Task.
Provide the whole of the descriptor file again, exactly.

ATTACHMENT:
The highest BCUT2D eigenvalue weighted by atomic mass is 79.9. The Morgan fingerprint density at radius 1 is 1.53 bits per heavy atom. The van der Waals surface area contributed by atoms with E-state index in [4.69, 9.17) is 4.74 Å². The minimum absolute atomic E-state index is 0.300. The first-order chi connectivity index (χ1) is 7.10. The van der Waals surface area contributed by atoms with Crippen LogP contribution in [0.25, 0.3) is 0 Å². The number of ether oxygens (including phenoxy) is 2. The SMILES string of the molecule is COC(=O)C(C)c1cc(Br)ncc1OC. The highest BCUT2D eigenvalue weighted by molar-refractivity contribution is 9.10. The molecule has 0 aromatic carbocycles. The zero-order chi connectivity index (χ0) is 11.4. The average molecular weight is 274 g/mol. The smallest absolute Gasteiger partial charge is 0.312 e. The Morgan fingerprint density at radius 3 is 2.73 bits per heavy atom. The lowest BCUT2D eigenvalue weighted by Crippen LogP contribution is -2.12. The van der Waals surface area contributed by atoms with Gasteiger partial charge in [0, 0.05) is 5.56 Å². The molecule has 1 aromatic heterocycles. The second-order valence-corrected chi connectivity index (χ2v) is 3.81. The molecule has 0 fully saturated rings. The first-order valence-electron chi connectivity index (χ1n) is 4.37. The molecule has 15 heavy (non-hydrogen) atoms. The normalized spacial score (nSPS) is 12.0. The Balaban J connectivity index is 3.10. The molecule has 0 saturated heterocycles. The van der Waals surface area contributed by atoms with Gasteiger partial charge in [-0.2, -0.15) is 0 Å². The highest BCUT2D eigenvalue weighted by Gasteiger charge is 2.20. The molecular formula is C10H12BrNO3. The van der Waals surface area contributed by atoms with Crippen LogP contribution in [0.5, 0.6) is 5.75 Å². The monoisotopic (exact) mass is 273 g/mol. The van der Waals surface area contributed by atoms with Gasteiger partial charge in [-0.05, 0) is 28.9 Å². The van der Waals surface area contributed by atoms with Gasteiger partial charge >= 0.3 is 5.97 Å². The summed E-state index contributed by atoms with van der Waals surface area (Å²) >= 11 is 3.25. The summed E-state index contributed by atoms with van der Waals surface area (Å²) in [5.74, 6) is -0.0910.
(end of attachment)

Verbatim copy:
The highest BCUT2D eigenvalue weighted by atomic mass is 79.9. The Morgan fingerprint density at radius 1 is 1.53 bits per heavy atom. The van der Waals surface area contributed by atoms with E-state index in [4.69, 9.17) is 4.74 Å². The minimum absolute atomic E-state index is 0.300. The first-order chi connectivity index (χ1) is 7.10. The van der Waals surface area contributed by atoms with Crippen LogP contribution in [0.25, 0.3) is 0 Å². The number of ether oxygens (including phenoxy) is 2. The SMILES string of the molecule is COC(=O)C(C)c1cc(Br)ncc1OC. The highest BCUT2D eigenvalue weighted by molar-refractivity contribution is 9.10. The molecule has 0 aromatic carbocycles. The zero-order chi connectivity index (χ0) is 11.4. The average molecular weight is 274 g/mol. The smallest absolute Gasteiger partial charge is 0.312 e. The Morgan fingerprint density at radius 3 is 2.73 bits per heavy atom. The lowest BCUT2D eigenvalue weighted by Crippen LogP contribution is -2.12. The van der Waals surface area contributed by atoms with Gasteiger partial charge in [0, 0.05) is 5.56 Å². The molecule has 1 aromatic heterocycles. The second-order valence-corrected chi connectivity index (χ2v) is 3.81. The molecule has 0 fully saturated rings. The first-order valence-electron chi connectivity index (χ1n) is 4.37. The molecule has 15 heavy (non-hydrogen) atoms. The normalized spacial score (nSPS) is 12.0. The Balaban J connectivity index is 3.10. The molecule has 0 saturated heterocycles. The van der Waals surface area contributed by atoms with Gasteiger partial charge in [-0.2, -0.15) is 0 Å². The highest BCUT2D eigenvalue weighted by Gasteiger charge is 2.20. The molecular formula is C10H12BrNO3. The van der Waals surface area contributed by atoms with Crippen LogP contribution in [0.5, 0.6) is 5.75 Å². The monoisotopic (exact) mass is 273 g/mol. The van der Waals surface area contributed by atoms with Gasteiger partial charge in [-0.05, 0) is 28.9 Å². The van der Waals surface area contributed by atoms with Gasteiger partial charge >= 0.3 is 5.97 Å². The summed E-state index contributed by atoms with van der Waals surface area (Å²) >= 11 is 3.25. The summed E-state index contributed by atoms with van der Waals surface area (Å²) in [5.74, 6) is -0.0910.